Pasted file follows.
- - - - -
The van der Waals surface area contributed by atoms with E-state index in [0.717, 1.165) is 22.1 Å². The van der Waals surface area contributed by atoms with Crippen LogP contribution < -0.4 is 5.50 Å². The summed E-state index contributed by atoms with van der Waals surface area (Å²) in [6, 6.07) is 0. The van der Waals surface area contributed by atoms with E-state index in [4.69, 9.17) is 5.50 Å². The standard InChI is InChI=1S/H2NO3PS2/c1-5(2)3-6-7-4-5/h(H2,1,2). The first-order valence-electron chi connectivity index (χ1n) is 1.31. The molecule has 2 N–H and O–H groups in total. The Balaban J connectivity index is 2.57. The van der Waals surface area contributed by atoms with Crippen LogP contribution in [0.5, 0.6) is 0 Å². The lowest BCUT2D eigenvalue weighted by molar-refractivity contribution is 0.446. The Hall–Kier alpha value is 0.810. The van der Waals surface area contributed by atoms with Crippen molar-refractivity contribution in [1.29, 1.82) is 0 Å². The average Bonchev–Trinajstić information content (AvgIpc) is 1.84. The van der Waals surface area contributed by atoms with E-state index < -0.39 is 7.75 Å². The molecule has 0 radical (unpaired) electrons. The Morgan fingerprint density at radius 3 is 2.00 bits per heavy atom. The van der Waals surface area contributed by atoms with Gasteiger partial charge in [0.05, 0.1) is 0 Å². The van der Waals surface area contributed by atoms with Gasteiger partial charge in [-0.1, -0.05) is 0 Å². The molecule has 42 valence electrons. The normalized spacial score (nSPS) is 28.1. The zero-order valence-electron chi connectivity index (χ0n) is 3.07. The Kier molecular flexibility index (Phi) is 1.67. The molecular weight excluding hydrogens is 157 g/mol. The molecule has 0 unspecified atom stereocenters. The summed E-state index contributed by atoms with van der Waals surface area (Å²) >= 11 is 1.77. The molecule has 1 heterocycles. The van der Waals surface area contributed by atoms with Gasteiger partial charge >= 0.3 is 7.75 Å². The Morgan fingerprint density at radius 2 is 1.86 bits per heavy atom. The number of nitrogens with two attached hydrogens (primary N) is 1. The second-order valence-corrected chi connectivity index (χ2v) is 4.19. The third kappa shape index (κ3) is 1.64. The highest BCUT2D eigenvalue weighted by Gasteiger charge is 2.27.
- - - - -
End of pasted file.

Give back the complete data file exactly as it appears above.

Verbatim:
The van der Waals surface area contributed by atoms with E-state index in [0.717, 1.165) is 22.1 Å². The van der Waals surface area contributed by atoms with Crippen LogP contribution < -0.4 is 5.50 Å². The summed E-state index contributed by atoms with van der Waals surface area (Å²) in [6, 6.07) is 0. The van der Waals surface area contributed by atoms with E-state index in [4.69, 9.17) is 5.50 Å². The standard InChI is InChI=1S/H2NO3PS2/c1-5(2)3-6-7-4-5/h(H2,1,2). The first-order valence-electron chi connectivity index (χ1n) is 1.31. The molecule has 2 N–H and O–H groups in total. The Balaban J connectivity index is 2.57. The van der Waals surface area contributed by atoms with Crippen LogP contribution in [0.5, 0.6) is 0 Å². The lowest BCUT2D eigenvalue weighted by molar-refractivity contribution is 0.446. The Hall–Kier alpha value is 0.810. The van der Waals surface area contributed by atoms with Crippen molar-refractivity contribution in [1.29, 1.82) is 0 Å². The average Bonchev–Trinajstić information content (AvgIpc) is 1.84. The van der Waals surface area contributed by atoms with E-state index < -0.39 is 7.75 Å². The molecule has 0 radical (unpaired) electrons. The Morgan fingerprint density at radius 3 is 2.00 bits per heavy atom. The van der Waals surface area contributed by atoms with Gasteiger partial charge in [0.05, 0.1) is 0 Å². The van der Waals surface area contributed by atoms with Gasteiger partial charge in [-0.1, -0.05) is 0 Å². The molecule has 42 valence electrons. The normalized spacial score (nSPS) is 28.1. The zero-order valence-electron chi connectivity index (χ0n) is 3.07. The Kier molecular flexibility index (Phi) is 1.67. The molecular weight excluding hydrogens is 157 g/mol. The molecule has 0 unspecified atom stereocenters. The summed E-state index contributed by atoms with van der Waals surface area (Å²) >= 11 is 1.77. The molecule has 1 heterocycles. The van der Waals surface area contributed by atoms with Gasteiger partial charge >= 0.3 is 7.75 Å². The Morgan fingerprint density at radius 2 is 1.86 bits per heavy atom. The number of nitrogens with two attached hydrogens (primary N) is 1. The second-order valence-corrected chi connectivity index (χ2v) is 4.19. The third kappa shape index (κ3) is 1.64. The highest BCUT2D eigenvalue weighted by Gasteiger charge is 2.27.